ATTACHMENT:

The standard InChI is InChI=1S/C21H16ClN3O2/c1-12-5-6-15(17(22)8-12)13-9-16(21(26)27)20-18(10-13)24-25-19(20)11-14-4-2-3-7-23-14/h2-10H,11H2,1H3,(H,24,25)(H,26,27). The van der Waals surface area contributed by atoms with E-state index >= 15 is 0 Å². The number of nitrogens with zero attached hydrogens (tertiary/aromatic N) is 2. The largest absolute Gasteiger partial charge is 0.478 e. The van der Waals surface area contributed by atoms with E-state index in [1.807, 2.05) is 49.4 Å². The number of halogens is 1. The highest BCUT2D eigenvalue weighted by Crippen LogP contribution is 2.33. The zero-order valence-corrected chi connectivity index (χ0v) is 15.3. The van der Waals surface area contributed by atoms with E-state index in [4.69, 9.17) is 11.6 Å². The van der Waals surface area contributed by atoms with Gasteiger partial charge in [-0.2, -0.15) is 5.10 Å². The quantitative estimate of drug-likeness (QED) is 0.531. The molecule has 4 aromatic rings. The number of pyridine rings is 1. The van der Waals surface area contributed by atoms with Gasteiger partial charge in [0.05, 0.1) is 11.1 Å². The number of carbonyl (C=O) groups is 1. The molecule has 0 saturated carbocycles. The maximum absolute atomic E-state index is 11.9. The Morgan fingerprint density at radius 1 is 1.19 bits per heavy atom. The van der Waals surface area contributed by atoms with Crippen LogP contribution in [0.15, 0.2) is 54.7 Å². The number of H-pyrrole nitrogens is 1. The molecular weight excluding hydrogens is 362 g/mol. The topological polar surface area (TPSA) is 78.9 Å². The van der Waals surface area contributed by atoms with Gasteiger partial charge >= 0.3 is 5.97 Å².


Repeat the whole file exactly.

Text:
The standard InChI is InChI=1S/C21H16ClN3O2/c1-12-5-6-15(17(22)8-12)13-9-16(21(26)27)20-18(10-13)24-25-19(20)11-14-4-2-3-7-23-14/h2-10H,11H2,1H3,(H,24,25)(H,26,27). The van der Waals surface area contributed by atoms with E-state index >= 15 is 0 Å². The number of nitrogens with zero attached hydrogens (tertiary/aromatic N) is 2. The largest absolute Gasteiger partial charge is 0.478 e. The van der Waals surface area contributed by atoms with E-state index in [1.807, 2.05) is 49.4 Å². The number of halogens is 1. The highest BCUT2D eigenvalue weighted by Crippen LogP contribution is 2.33. The zero-order valence-corrected chi connectivity index (χ0v) is 15.3. The van der Waals surface area contributed by atoms with E-state index in [4.69, 9.17) is 11.6 Å². The van der Waals surface area contributed by atoms with Gasteiger partial charge in [-0.2, -0.15) is 5.10 Å². The quantitative estimate of drug-likeness (QED) is 0.531. The molecule has 4 aromatic rings. The number of pyridine rings is 1. The van der Waals surface area contributed by atoms with Gasteiger partial charge in [0.05, 0.1) is 11.1 Å². The number of carbonyl (C=O) groups is 1. The molecule has 0 saturated carbocycles. The maximum absolute atomic E-state index is 11.9. The Morgan fingerprint density at radius 1 is 1.19 bits per heavy atom. The van der Waals surface area contributed by atoms with Crippen LogP contribution in [0.15, 0.2) is 54.7 Å². The number of H-pyrrole nitrogens is 1. The molecular weight excluding hydrogens is 362 g/mol. The topological polar surface area (TPSA) is 78.9 Å². The van der Waals surface area contributed by atoms with Gasteiger partial charge >= 0.3 is 5.97 Å².